If you've been following country music for a while, your loyalty is about to be rewarded. Over the next few months, longtime listeners will be treated to new music by some very familiar faces (and voices).
Ronnie Dunn will issue his first-ever solo album. Brad Paisley will submit his first project since winning the CMA entertainer of the year award in 2010. Plus, Country Music Hall of Fame member Emmylou Harris will offer a new collection of original songs while Randy Travis joins a batch of talented pals for a milestone anniversary album. New projects from Rosanne Cash, Steve Earle, Foster & Lloyd and many more are also destined for stores.
Following two decades of Brooks & Dunn's multi-platinum status, Dunn's self-titled solo project arrives June 7 on Arista Nashville. Dunn wrote or co-wrote nine of the 12 songs. At a free show prior to the ACM Awards earlier this month, he told the audience he and his band are traveling in one bus. "I have to say, I'm sure enjoying feeling 'new' all over again," he stated in press materials for the album. His first single, "Bleed Red," is already headed toward the Top 10.
Paisley will issue This Is Country Music on May 23, also on Arista Nashville. His latest single, "Old Alabama," features a guest turn from three members of the influential ensemble he named the song after. Paisley also joins Carrie Underwood on a love song called "Remind Me." Other friends on the 15-track album include Sheryl Crow, Blake Shelton and Marty Stuart. Clint Eastwood whistles on an instrumental track appropriately titled "Eastwood."
Travis also gathered his buddies to mark his 25-year career. Set for release by Warner Bros. Nashville, Anniversary Celebration boasts duets with Paisley and Underwood, as well as Alan Jackson, Jamey Johnson, George Jones, Kris Kristofferson, Shelby Lynne, Tim McGraw, Willie Nelson and Josh Turner. Kenny Chesney covers "He Walked on Water" with Travis, with the Zac Brown Band teaming with Travis for a remake of his country classic, "Forever and Ever, Amen."
Harris wrote 11 new songs for her latest project, Hard Bargain, on Nonesuch Records. She recorded the album in approximately a month with producer Jay Joyce. Harris included two odes to her late friends Kate McGarrigle ("Darlin' Kate") and Gram Parsons ("The Road"). She also covers two outside songs -- Joyce's "Cross Yourself" and Ron Sexsmith's "Hard Bargain."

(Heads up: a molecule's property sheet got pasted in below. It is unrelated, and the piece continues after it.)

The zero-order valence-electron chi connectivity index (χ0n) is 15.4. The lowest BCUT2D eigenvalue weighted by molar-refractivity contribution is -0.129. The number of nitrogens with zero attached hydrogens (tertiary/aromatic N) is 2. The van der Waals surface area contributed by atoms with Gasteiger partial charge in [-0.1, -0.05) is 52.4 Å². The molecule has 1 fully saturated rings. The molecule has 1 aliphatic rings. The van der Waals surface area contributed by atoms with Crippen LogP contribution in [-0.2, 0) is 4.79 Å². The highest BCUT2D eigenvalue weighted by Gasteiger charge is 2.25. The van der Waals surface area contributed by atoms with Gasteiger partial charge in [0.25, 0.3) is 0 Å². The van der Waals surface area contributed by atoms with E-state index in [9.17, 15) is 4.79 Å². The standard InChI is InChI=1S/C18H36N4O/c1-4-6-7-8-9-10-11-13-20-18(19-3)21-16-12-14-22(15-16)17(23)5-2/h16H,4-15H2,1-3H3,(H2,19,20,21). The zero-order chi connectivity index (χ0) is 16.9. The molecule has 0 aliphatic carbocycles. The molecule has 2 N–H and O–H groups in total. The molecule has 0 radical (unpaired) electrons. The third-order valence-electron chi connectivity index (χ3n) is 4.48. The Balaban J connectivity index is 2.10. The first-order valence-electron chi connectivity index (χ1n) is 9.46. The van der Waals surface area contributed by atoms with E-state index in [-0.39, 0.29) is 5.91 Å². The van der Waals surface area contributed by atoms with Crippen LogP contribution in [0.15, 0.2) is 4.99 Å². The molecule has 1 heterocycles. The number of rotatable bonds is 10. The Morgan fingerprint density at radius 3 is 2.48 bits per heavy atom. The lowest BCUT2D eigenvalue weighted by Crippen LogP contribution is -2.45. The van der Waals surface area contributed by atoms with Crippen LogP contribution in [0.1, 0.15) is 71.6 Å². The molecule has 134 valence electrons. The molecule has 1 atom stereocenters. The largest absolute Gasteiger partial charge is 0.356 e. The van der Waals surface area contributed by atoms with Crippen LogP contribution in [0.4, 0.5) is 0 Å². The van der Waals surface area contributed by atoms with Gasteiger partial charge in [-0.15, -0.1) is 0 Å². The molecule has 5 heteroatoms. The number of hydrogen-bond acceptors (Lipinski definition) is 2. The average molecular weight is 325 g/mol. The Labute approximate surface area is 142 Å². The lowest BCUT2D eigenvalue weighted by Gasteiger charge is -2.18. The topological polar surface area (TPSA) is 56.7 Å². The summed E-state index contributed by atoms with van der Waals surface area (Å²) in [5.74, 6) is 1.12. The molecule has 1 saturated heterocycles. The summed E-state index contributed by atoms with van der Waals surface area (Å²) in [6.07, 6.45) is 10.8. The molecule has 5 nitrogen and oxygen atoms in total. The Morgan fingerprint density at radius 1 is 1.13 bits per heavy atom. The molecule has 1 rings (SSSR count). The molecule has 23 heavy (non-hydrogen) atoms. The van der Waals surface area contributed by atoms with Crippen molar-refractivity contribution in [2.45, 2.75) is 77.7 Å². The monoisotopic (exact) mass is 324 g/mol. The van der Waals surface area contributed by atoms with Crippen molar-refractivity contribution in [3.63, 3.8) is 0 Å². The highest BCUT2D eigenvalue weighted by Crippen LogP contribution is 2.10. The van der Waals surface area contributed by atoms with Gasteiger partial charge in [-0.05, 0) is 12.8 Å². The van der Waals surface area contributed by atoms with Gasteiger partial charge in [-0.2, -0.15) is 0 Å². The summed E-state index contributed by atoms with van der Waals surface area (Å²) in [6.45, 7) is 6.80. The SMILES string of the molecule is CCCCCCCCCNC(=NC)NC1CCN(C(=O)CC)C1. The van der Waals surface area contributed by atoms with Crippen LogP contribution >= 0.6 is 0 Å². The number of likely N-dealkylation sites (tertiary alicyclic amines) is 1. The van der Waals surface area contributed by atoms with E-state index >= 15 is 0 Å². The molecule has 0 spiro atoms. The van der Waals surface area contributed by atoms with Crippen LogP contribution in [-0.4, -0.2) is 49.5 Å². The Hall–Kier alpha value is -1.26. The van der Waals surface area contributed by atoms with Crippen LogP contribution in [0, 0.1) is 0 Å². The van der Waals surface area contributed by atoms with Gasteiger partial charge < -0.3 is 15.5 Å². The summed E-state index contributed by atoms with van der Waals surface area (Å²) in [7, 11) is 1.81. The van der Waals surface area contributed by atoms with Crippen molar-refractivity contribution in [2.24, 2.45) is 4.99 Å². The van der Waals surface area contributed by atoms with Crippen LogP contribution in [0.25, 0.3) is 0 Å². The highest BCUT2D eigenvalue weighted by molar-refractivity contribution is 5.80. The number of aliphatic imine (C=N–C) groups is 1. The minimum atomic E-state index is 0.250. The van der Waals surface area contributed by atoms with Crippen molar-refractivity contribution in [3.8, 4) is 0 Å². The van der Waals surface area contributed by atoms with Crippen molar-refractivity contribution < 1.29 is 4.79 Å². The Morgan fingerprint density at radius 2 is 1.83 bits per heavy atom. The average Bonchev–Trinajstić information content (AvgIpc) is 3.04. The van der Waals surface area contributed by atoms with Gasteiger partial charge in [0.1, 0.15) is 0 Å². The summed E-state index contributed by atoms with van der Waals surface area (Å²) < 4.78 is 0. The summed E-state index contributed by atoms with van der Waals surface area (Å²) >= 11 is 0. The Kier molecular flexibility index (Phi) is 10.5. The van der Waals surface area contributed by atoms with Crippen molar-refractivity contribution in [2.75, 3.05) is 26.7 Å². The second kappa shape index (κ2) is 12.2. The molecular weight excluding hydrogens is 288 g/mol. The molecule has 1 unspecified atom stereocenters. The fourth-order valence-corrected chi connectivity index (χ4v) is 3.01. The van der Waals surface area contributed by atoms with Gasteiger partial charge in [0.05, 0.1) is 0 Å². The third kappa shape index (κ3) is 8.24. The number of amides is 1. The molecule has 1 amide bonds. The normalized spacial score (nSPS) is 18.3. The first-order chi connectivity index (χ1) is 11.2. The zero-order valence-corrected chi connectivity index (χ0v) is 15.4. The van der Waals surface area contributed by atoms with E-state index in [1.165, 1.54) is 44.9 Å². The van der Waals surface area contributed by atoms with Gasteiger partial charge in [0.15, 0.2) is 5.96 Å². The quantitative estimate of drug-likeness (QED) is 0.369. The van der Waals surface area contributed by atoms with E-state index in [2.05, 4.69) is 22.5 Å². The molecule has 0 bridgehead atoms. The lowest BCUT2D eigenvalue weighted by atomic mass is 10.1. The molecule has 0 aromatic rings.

Earle, the singer-songwriter whose past three albums have won Grammys, returns with a project of original material titled I'll Never Get Out of This World Alive on April 26 on New West Records. After several solo acoustic tours, he now plans to travel extensively with his acclaimed electric band, the Dukes. He duets with wife Allison Moorer on "Heaven or Hell."
Cash's enduring career gets a double-disc recap with The Essential Rosanne Cash, due May 24 on Columbia/Legacy. The anthology begins with a track from her 1978 debut on a German label, then follows the Grammy-winning singer's career through her 11 No. 1 hits in the 1980s (such as "Seven Year Ache") as well as her recent releases at Capitol/EMI.
Like Cash, Earle, Harris and Travis, innovative duo Foster & Lloyd enjoyed significant mainstream success in the 1980s. After well-received reunion shows in Nashville, the "Crazy Over You" duo got back together for their first album of new material in more than 20 years. It's Already Tomorrow arrives on May 17 on their own imprint, 'Effin 'El Records.
If you have your ears tuned to new talent, you can prepare for Frankie Ballard's debut album, featuring "A Buncha Girls," on Warner Bros. Nashville on May 24. Ballard will open shows for Taylor Swift this spring. In addition, Ashton Shepherd ("Look It Up") returns with her sophomore project on MCA Nashville on July 12.
On the spiritual side, the Blind Boys of Alabama enlisted Jamey Johnson to co-produce their first country-gospel album, Take the High Road, due May 3 on Saguaro Road. With the ensemble rooted in 70 years of gospel music, they made the rafters ring with country artists like Vince Gill, Willie Nelson, the Oak Ridge Boys, Hank Williams Jr. and Lee Ann Womack.
For folks who study the songwriter credits, get ready for long-awaited albums by Matraca Berg and J.D. Souther. A member of the Nashville Songwriters Hall of Fame, Berg continues to write from a wise feminine perspective. In addition to co-writing Deana Carter's "Strawberry Wine," Berg's material has been embraced by the Dixie Chicks, Patty Loveless, Gretchen Wilson and Trisha Yearwood, among many others. Her first album in 14 years, The Dreaming Fields arrives May 17 on Dualtone. Meanwhile, Souther has only released two albums in the last 25 years. Set for release May 31 on eOne Music, Natural History features new recordings of his original country-rock songs, including two of his hits for the Eagles -- "New Kid in Town" and "The Best of My Love."
In addition to Ralph Stanley's recently-released A Mother's Prayer (Rebel Records), bluegrass fans will also want to pick up new releases by Louisa Branscomb's I'll Take Love (Compass, April 26); NewFound Road's Live at the Down Home (Rounder, April 26), Sarah Jarosz' Follow Me Down (Sugar Hill, May 17) and the Greencards' The Brick Album (self-released, June 21).